WASHINGTON — L3Harris Technologies has agreed to acquire Viasat’s tactical data link business for $1.96 billion, the companies announced Oct. 3.

Satellite operator Viasat is selling the portion of its military communications business known as Link 16, an encrypted tactical data network used by the U.S. military and NATO allies to exchange data between ships, aircraft and troops on land. 

Viasat CEO and Chairman of the Board Mark Dankberg said the sale of Link 16 allows the company to invest in its satellite business and increase its focus on space-based networks. The proceeds from the sale also are expected to reduce the company’s debt following the closing of its acquisition of Inmarsat.

The Link 16 business generates about $400 million in annual sales, or about 35% of Viasat’s Government Systems revenue, according to Viasat. There are more than 20,000 Link 16 terminals currently installed in U.S. and allied weapons systems and platforms. Viasat’s major competitor in this sector is Rockwell Collins. 

Viasat’s Link 16 product line employs 450 employees. The deal is expected to close in the first half of 2023, subject to regulatory approvals.

L3Harris, a defense contractor with $17 billion in annual sales, said the acquisition gives the company access to a key technology the military uses to share data. Link 16 also is a key piece of the DoD network known as Joint All Domain Command and Control

“Viasat’s Tactical Data Link product line naturally aligns with our proven communication capabilities,” said L3Harris’ CEO  and Chairman Christopher Kubasik.

Dankberg said, post-sale, Viasat Government Systems’ annual revenue will be approximately $700 million. After the $5.5 billion Inmarsat merger is finalized, the company expects the government business to generate about $1 billion in annual sales.

The market research firm William Blair in a note to investors Oct. 3 said Viasat “shedding assets to raise capital is necessary to fund its capital-intensive satellite business and fend off intense competition from SpaceX’s Starlink.”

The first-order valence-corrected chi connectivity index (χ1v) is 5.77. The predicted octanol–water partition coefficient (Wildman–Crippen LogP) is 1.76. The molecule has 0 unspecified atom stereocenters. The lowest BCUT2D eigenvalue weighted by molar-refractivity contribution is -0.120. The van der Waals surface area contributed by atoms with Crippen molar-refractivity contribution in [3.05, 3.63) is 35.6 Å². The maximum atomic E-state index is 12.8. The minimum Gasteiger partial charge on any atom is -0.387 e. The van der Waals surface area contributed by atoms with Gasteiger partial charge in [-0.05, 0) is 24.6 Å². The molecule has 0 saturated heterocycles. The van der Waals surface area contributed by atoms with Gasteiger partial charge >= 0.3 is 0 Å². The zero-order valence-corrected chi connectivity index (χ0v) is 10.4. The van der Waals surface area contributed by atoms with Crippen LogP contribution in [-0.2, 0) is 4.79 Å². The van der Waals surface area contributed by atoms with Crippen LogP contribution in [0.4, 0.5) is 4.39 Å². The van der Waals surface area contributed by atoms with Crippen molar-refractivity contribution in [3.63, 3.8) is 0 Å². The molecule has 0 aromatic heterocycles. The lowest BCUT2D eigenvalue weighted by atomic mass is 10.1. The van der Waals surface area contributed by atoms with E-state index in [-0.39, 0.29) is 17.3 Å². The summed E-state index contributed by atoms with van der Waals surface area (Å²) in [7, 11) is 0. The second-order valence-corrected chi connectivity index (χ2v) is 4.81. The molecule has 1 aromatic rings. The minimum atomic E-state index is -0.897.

Analysts from Vertical Research Partners said they expect “more regulatory scrutiny of this deal than may have been the case in the past, but we think that the DoD is likely to judge that the Link 16 TDL business has a better home at LHX [L3Harris] than it does within a commercial space company.”

L3Harris for years has been a subcontractor to Viasat as an integrator of Link 16 networks. The acquisition coincides with the Pentagon’s planned expansion of the Link 16 network to the space domain.

Viasat since 2019 has been developing an experimental Link 16 satellite under a U.S. Air Force Research Laboratory contract. The satellite is years behind schedule and could launch perhaps this year or next year to test the use of a Link 16 terminal from low Earth orbit as a network relay.

Link 16 today works as a line-of-sight network, and extending it into space would provide beyond line-of-sight connectivity.

A military low Earth orbit communications network to be fielded by the Space Development Agency is expected to have Link 16 radios in every satellite. Redwire is currently under contract to produce 42 Link 16 antennas for the Space Development Agency’s Tranche 1 Transport Layer. 

SDA’s  Transport Layer is a low Earth orbit mesh network of optically-interconnected satellites that will send and receive wideband data to and from ground stations and mobile users. 

Sandra Erwin writes about military space programs, policy, technology and the industry that supports this sector. She has covered the military, the Pentagon, Congress and the defense industry for nearly two decades as editor of NDIA’s National Defense...